Have you ever stopped to consider your origins? On a day-to-day basis, you probably don’t feel that special, but the fact is that you are the result of hundreds of generations of couplings over the course of millions of years. Some of us knew our great-grandparents, and maybe you even knew your great-great-grandparents, but what about beyond that?
These are the kinds of questions that anthropologists and other scientists try to answer on a daily basis. What were our great-great-great-great-great-grandparents like? What did they eat? How did they live? What did they look like? Even though mankind has only been on this planet for only a small fraction of its existence, that fraction still accounts for thousands of years of evolution and civilization.
One of the questions that scientists wondered about had to do with eye color. Blue eyes are somewhat of a scientific anomaly, and they wanted to see if they could unlock the mystery of the origins of this unique trait.
To find out about the origins of blue eyes, scientists went way, way back by about 128 generations.
Going back that far can get pretty complicated, but scientists think they’ve found where and when this trait originated.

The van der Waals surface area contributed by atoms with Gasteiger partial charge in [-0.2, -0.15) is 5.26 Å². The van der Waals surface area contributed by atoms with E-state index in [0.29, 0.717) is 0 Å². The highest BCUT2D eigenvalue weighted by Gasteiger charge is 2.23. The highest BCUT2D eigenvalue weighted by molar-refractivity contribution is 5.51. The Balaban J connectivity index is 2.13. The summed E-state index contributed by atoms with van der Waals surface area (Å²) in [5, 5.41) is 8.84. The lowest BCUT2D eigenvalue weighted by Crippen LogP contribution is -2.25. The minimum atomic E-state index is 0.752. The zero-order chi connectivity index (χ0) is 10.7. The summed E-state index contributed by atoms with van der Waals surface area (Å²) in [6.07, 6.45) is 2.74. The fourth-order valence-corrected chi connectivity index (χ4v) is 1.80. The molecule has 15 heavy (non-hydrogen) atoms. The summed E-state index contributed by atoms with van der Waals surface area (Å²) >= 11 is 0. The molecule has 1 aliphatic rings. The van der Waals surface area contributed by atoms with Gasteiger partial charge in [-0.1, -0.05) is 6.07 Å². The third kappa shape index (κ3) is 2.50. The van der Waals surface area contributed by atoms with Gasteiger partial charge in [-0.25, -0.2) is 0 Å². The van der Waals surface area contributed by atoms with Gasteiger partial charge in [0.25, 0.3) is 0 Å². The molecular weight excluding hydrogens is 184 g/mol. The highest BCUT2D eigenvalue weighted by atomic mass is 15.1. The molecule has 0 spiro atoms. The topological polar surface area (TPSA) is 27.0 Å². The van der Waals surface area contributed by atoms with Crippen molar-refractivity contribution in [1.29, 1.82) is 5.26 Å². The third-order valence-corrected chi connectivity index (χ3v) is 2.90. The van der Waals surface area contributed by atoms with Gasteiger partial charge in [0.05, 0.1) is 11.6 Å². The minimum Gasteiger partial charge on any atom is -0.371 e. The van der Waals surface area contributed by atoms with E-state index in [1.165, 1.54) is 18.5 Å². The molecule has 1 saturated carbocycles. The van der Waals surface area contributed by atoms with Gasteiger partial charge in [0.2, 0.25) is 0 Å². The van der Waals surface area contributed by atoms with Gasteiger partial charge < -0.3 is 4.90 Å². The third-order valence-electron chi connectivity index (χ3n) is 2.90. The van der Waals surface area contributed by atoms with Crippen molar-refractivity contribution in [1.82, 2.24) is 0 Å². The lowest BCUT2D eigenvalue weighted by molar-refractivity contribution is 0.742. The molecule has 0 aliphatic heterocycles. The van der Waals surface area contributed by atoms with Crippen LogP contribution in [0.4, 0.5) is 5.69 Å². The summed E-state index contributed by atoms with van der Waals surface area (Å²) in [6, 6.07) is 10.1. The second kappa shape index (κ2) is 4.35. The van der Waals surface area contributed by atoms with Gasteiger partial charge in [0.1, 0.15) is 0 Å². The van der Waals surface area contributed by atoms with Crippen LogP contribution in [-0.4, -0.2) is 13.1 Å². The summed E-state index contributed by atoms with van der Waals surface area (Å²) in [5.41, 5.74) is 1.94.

They believe that every pair of baby blues in the world today is descended from a single individual, living in Europe about 6,000-10,000 years ago.
Up until then, it’s believed that all humans had brown eyes, but the emergence of a gene known as OCA2 began causing changes in the amount of pigment the body produced.
This mutation led to different shades of brown and, eventually, to different colors altogether.
Using this information, the scientists were able to pinpoint the origins of blue eyes specifically.
In 2006, scientists discovered HERC2, the gene specifically responsible for blue eyes, in a well-preserved body of a Stone Age man was found in Spain.
Tests revealed the presence of genes found in African populations as well as genes found in modern Scandinavians. It’s thought that this unique genetic mixture is what resulted in the first blue-eyed mutation.
According to Dr. Carles Lalueza-Fox at the Institute of Evolutionary Biology in Barcelona, this is the oldest known specimen with this gene. This means that this man was the first of his kind and the ancestor to all blue-eyed people today.
If you have blue eyes, this might be a picture of your great-great-great-great-great-great-grandfather (probably with several more “greats”).